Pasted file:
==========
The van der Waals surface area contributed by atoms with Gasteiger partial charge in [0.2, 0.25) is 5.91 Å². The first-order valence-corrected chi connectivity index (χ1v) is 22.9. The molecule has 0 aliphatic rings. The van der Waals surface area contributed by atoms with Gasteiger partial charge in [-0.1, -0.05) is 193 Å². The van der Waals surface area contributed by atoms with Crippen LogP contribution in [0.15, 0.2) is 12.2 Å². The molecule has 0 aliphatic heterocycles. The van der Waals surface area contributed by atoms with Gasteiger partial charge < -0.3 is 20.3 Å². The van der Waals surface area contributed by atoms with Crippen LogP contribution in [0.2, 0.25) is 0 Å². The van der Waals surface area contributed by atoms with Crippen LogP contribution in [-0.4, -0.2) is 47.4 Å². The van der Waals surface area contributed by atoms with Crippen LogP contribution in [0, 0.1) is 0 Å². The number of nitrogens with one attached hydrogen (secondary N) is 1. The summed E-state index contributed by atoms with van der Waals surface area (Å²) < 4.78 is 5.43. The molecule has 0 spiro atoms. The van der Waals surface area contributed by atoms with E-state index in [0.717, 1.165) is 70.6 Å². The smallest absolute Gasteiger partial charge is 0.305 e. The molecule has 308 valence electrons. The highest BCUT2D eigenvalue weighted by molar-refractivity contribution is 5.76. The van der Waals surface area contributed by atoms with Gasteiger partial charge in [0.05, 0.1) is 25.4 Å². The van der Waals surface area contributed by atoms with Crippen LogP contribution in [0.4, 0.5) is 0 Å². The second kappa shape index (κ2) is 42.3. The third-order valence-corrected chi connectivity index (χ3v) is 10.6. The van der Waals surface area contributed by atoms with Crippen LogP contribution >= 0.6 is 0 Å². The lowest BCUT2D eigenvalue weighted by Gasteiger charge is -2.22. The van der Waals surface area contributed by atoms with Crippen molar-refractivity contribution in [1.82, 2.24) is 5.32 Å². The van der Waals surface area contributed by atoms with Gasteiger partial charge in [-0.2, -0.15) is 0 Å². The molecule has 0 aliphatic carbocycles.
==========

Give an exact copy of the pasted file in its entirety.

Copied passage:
The van der Waals surface area contributed by atoms with Gasteiger partial charge in [0.2, 0.25) is 5.91 Å². The first-order valence-corrected chi connectivity index (χ1v) is 22.9. The molecule has 0 aliphatic rings. The van der Waals surface area contributed by atoms with Gasteiger partial charge in [-0.1, -0.05) is 193 Å². The van der Waals surface area contributed by atoms with Crippen LogP contribution in [0.15, 0.2) is 12.2 Å². The molecule has 0 aliphatic heterocycles. The van der Waals surface area contributed by atoms with Gasteiger partial charge < -0.3 is 20.3 Å². The van der Waals surface area contributed by atoms with Crippen LogP contribution in [0.2, 0.25) is 0 Å². The van der Waals surface area contributed by atoms with Crippen LogP contribution in [-0.4, -0.2) is 47.4 Å². The van der Waals surface area contributed by atoms with Crippen LogP contribution in [0, 0.1) is 0 Å². The number of nitrogens with one attached hydrogen (secondary N) is 1. The summed E-state index contributed by atoms with van der Waals surface area (Å²) < 4.78 is 5.43. The molecule has 0 spiro atoms. The van der Waals surface area contributed by atoms with E-state index in [0.717, 1.165) is 70.6 Å². The smallest absolute Gasteiger partial charge is 0.305 e. The molecule has 308 valence electrons. The highest BCUT2D eigenvalue weighted by molar-refractivity contribution is 5.76. The van der Waals surface area contributed by atoms with Gasteiger partial charge in [0.05, 0.1) is 25.4 Å². The van der Waals surface area contributed by atoms with Crippen LogP contribution in [0.4, 0.5) is 0 Å². The second kappa shape index (κ2) is 42.3. The third-order valence-corrected chi connectivity index (χ3v) is 10.6. The van der Waals surface area contributed by atoms with Crippen LogP contribution >= 0.6 is 0 Å². The lowest BCUT2D eigenvalue weighted by Gasteiger charge is -2.22. The van der Waals surface area contributed by atoms with Crippen molar-refractivity contribution in [1.82, 2.24) is 5.32 Å². The van der Waals surface area contributed by atoms with Gasteiger partial charge in [-0.2, -0.15) is 0 Å². The molecule has 0 aliphatic carbocycles.